Category Archives: Shrink at the Flicks

What is the psychology behind the characters, plots, and emotional resolutions in popular classic and modern films?

The Times presents our guest columnist Dr. Alvin Burstein, Professor Emeritus, University of Tennessee, Knoxville, to help answer these questions.

Dr. Burstein currently serves on the faculty of the New Orleans-Birmingham Psychoanalytic Center where he moderates their Film & Discussion Series.

Everything Everywhere All At Once

A Review by Alvin G. Burstein, PhD Spring break at the University of Texas at Austin has become the occasion for a conglomeration  of presentations of interactive media, music and films called South by Southwest. Five films  were featured at the 2022 festival. One, Everything Everywhere All At Once, dominated the  awards, winning Best Picture, […]

Top Gun: Maverick

A Review by Alvin G. Burstein, PhD As a youngster, going to a movie was a special experience for me. Omaha could swelter in the  summer heat and in the nineteen thirties and forties the marquees of the theatres promised  twenty degrees cooler inside” which added to the attraction of the exotic decor and the […]


A Review by Alvin G. Burstein, PhD The heroic comedy Cyrano de Bergerac, written by Edmond Rostand in 1897, has had a  remarkable impact. Coquelin starred in the original 1897 stage version at Theatre de la Port  Saint-Martin in Paris. His performance was a triumph; the audience applauded for over an hour  after the final […]


A Review by Alvin G. Burstein, PhD From Ida Tarbell’s exposé of Standard Oil, to Upton Sinclair’s critical exploration of the plight of  packing house workers, to Ralph Naders’ blistering attack on automakers, America has a rich  tradition of what has become called “muckraking.” Some will see Andrea Arnold’s documentary  debut, the 2021 movie Cow […]

I’m Your Man

A Review by Alvin G. Burstein, PhD This self-described Rom Com surprises with its wit, and its depth. The frothy wit with which it  abounds is contrasted by flashes of tragic despair. German written and acted, with subtitles, directed by Maria Schrader, it more than merits its many awards. The female lead, Maria Egert, won […]

The Father

A Review by Alvin G. Burstein, PhD Aristotle, in The Poetics, defined tragedy as a medium that arouses pity and fear in the audience, a kind of catharsis. Florian Zeller, in his debut as a film director, adapts his play, Le Pere, to the screen in a remarkable reminder of a fate that is soul-shaking […]


A Review by Alvin G. Burstein Five years in the making, Charlène Favier’s debut 2020 film, Slalom, reflects contemporary “Me, Too” concerns. Brought into higher relief by the recent Senate testimony of several Olympic women gymnasts, and the concern about the uncertain fate of Chinese tennis champion, Peng Shuai, the movie is unsettlingly relevant. Watching […]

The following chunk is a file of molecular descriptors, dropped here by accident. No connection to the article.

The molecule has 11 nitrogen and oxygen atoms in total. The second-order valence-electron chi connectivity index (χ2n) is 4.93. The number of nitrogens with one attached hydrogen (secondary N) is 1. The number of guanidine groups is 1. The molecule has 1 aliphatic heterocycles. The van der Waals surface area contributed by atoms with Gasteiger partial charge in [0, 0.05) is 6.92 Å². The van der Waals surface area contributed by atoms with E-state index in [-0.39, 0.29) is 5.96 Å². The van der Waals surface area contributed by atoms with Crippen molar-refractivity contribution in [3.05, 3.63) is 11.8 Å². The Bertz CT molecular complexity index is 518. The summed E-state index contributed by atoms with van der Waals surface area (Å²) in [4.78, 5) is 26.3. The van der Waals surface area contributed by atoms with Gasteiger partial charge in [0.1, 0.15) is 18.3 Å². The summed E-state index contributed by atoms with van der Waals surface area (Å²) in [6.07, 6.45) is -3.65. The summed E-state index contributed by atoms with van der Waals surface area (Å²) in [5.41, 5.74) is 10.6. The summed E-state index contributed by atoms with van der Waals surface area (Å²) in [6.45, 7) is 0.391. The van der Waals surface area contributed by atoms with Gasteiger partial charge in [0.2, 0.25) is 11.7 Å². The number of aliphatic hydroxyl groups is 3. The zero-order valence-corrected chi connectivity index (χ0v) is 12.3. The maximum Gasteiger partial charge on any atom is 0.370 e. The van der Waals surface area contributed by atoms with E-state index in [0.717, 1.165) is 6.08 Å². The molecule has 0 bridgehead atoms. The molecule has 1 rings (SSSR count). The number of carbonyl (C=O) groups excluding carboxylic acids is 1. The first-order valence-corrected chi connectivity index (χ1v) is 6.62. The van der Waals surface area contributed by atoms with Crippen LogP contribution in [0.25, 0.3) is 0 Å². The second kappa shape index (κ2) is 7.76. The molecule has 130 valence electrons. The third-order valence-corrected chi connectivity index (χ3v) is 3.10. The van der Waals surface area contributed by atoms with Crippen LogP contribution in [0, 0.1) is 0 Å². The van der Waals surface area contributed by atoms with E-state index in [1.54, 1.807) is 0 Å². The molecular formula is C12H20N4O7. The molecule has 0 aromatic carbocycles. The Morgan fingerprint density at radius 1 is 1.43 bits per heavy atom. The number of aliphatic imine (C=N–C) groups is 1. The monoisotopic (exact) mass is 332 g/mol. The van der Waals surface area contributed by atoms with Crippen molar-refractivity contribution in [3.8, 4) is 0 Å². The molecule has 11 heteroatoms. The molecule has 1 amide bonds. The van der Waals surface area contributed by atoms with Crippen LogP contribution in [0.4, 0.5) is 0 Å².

A Review by Alvin G. Burstein, PhD This 2007 film begins in pre-World War II Britain. It has two foci of action. One is Briony Tallis,  who bookends the film, appearing first as a thirteen-year-old, precociously involved in writing a  play, and again, three or four decades later, as an established writer. She is being […]


A Review by Alvin G. Burstein, PhD This 2021 movie is a re-make of the 1914 French film, La Famille Belier. Written and directed by Sian Heder, it is available in theatres and on Apple TV+, a streaming service that offers a free one-week trial of its $4.95/month service— of which I took advantage. Two […]


A Review by Alvin G. Burstein, PhD This is a film you should see. Don’t be put off by its eponymous title or by its starring Nicholas  Cage, with his predilection for operatic excess and personal foibles. I am not going to say much about the movie’s content, because it is a film to experience […]

Undine/Ondine – A Double Feature

by Alvin G. Burstein Antedating contemporary concerns about extra-terrestrials, many cultures have some variant of fascination with sea-dwelling humanoids, and feature tales about interactions between them and earthlings. Often they focus on sexual allure and associated danger. Examples are the  sirens that require Odysseus’ crew to bind him to a mast to keep him from […]

Quo Vadis, Aida?

A Review by Alvin G. Burstein In Michael Ignatieff’s 1993 book, Blood and Belonging, he explores a phenomenon described by Freud in his 1921 essay, Group Psychology, i.e., the capacity for closely related peoples to hate one another. Ignatieff chose to examine that notion by interviewing individuals in several  contemporary warring groups, including those in […]

Words on Bathroom Walls

A Review by Alvin G. Burstein When I moved to the University of Tennessee, Knoxville to direct the graduate program in  clinical psychology, my wife, who had graduated from that program, was eager for me to meet William S. Verplanck. When she began her studies there, he was the department head; during  his tenure, the […]